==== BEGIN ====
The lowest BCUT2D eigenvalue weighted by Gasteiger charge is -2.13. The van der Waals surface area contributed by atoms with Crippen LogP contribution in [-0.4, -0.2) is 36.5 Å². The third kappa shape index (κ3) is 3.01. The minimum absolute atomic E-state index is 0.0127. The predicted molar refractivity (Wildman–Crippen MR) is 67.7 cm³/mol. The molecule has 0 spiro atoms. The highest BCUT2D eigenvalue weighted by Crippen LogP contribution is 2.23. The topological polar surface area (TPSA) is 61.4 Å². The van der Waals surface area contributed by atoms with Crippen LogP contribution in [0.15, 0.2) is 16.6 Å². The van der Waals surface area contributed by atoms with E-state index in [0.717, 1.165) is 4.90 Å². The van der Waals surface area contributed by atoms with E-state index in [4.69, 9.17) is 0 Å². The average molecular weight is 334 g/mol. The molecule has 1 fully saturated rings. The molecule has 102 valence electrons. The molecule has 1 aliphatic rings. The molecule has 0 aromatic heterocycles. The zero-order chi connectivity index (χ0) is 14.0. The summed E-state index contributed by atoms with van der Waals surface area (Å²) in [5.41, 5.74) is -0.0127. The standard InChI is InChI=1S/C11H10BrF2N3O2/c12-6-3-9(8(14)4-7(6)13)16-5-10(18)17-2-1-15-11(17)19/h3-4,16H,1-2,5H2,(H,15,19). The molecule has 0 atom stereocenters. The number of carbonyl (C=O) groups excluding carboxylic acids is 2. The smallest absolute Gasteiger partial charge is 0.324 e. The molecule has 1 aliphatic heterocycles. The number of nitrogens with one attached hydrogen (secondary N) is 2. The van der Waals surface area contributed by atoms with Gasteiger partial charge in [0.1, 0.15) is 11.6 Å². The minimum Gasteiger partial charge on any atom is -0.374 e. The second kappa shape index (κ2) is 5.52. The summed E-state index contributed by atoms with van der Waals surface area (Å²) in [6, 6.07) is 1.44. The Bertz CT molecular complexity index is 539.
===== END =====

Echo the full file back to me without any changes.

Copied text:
The lowest BCUT2D eigenvalue weighted by Gasteiger charge is -2.13. The van der Waals surface area contributed by atoms with Crippen LogP contribution in [-0.4, -0.2) is 36.5 Å². The third kappa shape index (κ3) is 3.01. The minimum absolute atomic E-state index is 0.0127. The predicted molar refractivity (Wildman–Crippen MR) is 67.7 cm³/mol. The molecule has 0 spiro atoms. The highest BCUT2D eigenvalue weighted by Crippen LogP contribution is 2.23. The topological polar surface area (TPSA) is 61.4 Å². The van der Waals surface area contributed by atoms with Crippen LogP contribution in [0.15, 0.2) is 16.6 Å². The van der Waals surface area contributed by atoms with E-state index in [0.717, 1.165) is 4.90 Å². The van der Waals surface area contributed by atoms with E-state index in [4.69, 9.17) is 0 Å². The average molecular weight is 334 g/mol. The molecule has 1 fully saturated rings. The molecule has 102 valence electrons. The molecule has 1 aliphatic rings. The molecule has 0 aromatic heterocycles. The zero-order chi connectivity index (χ0) is 14.0. The summed E-state index contributed by atoms with van der Waals surface area (Å²) in [5.41, 5.74) is -0.0127. The standard InChI is InChI=1S/C11H10BrF2N3O2/c12-6-3-9(8(14)4-7(6)13)16-5-10(18)17-2-1-15-11(17)19/h3-4,16H,1-2,5H2,(H,15,19). The molecule has 0 atom stereocenters. The number of carbonyl (C=O) groups excluding carboxylic acids is 2. The smallest absolute Gasteiger partial charge is 0.324 e. The molecule has 1 aliphatic heterocycles. The number of nitrogens with one attached hydrogen (secondary N) is 2. The van der Waals surface area contributed by atoms with Gasteiger partial charge in [0.1, 0.15) is 11.6 Å². The minimum Gasteiger partial charge on any atom is -0.374 e. The second kappa shape index (κ2) is 5.52. The summed E-state index contributed by atoms with van der Waals surface area (Å²) in [6, 6.07) is 1.44. The Bertz CT molecular complexity index is 539.